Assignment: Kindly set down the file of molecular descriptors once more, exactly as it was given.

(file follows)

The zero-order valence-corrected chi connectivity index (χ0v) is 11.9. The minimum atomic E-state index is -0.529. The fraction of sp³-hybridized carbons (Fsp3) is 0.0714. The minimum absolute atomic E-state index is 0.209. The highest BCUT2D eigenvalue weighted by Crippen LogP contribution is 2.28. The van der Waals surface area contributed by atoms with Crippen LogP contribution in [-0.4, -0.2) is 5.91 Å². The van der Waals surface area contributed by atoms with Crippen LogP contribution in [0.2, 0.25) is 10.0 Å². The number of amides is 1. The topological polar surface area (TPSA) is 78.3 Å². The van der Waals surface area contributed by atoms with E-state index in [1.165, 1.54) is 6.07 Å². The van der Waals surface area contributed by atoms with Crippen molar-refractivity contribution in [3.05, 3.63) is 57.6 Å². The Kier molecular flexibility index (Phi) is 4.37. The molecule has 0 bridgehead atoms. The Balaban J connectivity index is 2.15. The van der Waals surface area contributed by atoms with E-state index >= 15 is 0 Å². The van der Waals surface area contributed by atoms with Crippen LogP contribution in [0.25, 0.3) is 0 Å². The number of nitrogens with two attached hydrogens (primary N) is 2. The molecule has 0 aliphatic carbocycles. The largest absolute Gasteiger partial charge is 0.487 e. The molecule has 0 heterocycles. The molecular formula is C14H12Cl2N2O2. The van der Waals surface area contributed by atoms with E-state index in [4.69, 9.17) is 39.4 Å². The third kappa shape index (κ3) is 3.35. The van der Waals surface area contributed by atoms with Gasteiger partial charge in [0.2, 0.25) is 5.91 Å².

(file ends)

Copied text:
The zero-order valence-corrected chi connectivity index (χ0v) is 11.9. The minimum atomic E-state index is -0.529. The fraction of sp³-hybridized carbons (Fsp3) is 0.0714. The minimum absolute atomic E-state index is 0.209. The highest BCUT2D eigenvalue weighted by Crippen LogP contribution is 2.28. The van der Waals surface area contributed by atoms with Crippen LogP contribution in [-0.4, -0.2) is 5.91 Å². The van der Waals surface area contributed by atoms with Crippen LogP contribution in [0.2, 0.25) is 10.0 Å². The number of amides is 1. The topological polar surface area (TPSA) is 78.3 Å². The van der Waals surface area contributed by atoms with E-state index in [1.165, 1.54) is 6.07 Å². The van der Waals surface area contributed by atoms with Crippen molar-refractivity contribution in [3.05, 3.63) is 57.6 Å². The Kier molecular flexibility index (Phi) is 4.37. The molecule has 0 bridgehead atoms. The Balaban J connectivity index is 2.15. The van der Waals surface area contributed by atoms with E-state index >= 15 is 0 Å². The van der Waals surface area contributed by atoms with Crippen LogP contribution in [0.25, 0.3) is 0 Å². The number of nitrogens with two attached hydrogens (primary N) is 2. The molecule has 0 aliphatic carbocycles. The largest absolute Gasteiger partial charge is 0.487 e. The molecule has 0 heterocycles. The molecular formula is C14H12Cl2N2O2. The van der Waals surface area contributed by atoms with E-state index in [4.69, 9.17) is 39.4 Å². The third kappa shape index (κ3) is 3.35. The van der Waals surface area contributed by atoms with Gasteiger partial charge in [0.2, 0.25) is 5.91 Å².